Where The Heart Is This work has been published in the Teen Ink monthly print magazine.

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   John Boorman, of "Hope and Glory" fame, went wacky with "Where the Heart Is," which was lost in the shuffle last spring in the theatres, and now attempts to find an audience on video.

Set in New York, this is an ensemble film about a demolition engineer (Dabney Coleman) who gives his three spoiled kids the boot because they are driving him nuts.

He dumps them in a Brooklyn tenement with $2250, and tells them to get jobs. Quickly this film begins to deteriorate with the unrelenting weirdness of the children, but humor, which is usually ironic, saves it from going overboard.

The three children, with Uma Thurman as Daphne, Suzy Amis as Chloe and David Hewlett as Jimmy are all artists. Their trendy lives are all portrayed as caricatures, so it is hard to feel empathy for any of them. Crispin Glover steals the show as Lionel, a heterosexual who is posing as a homosexual to make it in the fashion designing business. He gives his quirky character a fresh appeal, as he's done in all his films.

To survive, each sibling recruits a tenant. Suzy gets Lionel, Jimmy gets the entrepreneur, Harry Chaykin, and Daphne gets a down-and-out hobo magician, (Christopher Plummer). There is also the annoying psychic (Sheila Kelly), whose character is not at all funny.

Within about a minute, their household is thriving, although only Harry contributes financially, paying the rent.

The script, by John and Telsche Boorman rarely attempts to be realistic. Some scenes are sly visual jokes that are easily missed, and some parts drag when they try too hard to be funny.

The best scene is when the gang abandons their foreclosed building. They depart in a wagon reminiscent of the old West, only it's being towed by Harry's Porsche through the streets of New York. This scene best represents the warped view of cliche Boorman uses.

Another big plus is the artwork by Chloe (painted by Tinna Woollard). The art is called trompe-l'oeil (trick of the eye), which uses a human model covered with body paint and blended into a painted background.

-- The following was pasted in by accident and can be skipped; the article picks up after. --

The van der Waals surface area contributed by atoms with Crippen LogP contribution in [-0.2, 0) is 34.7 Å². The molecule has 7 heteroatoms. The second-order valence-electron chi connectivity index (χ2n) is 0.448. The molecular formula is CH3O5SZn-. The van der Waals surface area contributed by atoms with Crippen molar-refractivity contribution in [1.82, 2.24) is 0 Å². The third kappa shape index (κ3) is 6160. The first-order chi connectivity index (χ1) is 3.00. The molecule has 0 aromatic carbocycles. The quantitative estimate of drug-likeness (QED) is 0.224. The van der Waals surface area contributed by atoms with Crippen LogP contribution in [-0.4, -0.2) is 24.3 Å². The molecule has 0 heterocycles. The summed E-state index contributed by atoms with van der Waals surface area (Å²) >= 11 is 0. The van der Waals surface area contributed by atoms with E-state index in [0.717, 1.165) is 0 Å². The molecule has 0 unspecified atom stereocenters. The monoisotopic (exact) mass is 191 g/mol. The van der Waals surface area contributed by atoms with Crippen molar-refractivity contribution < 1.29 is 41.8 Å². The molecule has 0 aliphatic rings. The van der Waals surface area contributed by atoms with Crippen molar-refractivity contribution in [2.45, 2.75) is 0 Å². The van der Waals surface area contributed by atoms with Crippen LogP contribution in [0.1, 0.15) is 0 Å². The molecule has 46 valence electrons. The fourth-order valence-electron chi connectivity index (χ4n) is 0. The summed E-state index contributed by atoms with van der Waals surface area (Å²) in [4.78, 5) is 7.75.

Most of the time, the attempt to be ultra-stylish fails. The whole film feels exactly like the New York art life, as seen by someone who knows very little about it. I still enjoyed the lack of realism. It felt a bit like the party scenes that were so common in Fredrico Fellini's "La Dolce Vita" and "Juliet of the Spirits." The camera is never stationary, and it travels from person to person, always conversing or arguing. It works best when the whole cast is in the same room.

The ending is rather implausible and tries to tie up every loose end in three minutes.

The whole "New York" feeling is lost when they leave for the country, and it's hard to believe that any of them would be happy outside the city.

Home is where the heart is, according to John Boorman. This film doesn't succeed in making me believe this. The theme is weak and the title poorly chosen. But see it anyway. It is a call back to the '60s, when this sort of "family" existed and it's worth seeing for Crispin Glover's great performance and the terrific artwork by Tinna Woollard. Get it soon, before it becomes lost in the crowd at the local video store. n




This work has been published in the Teen Ink monthly print magazine. This piece has been published in Teen Ink’s monthly print magazine.






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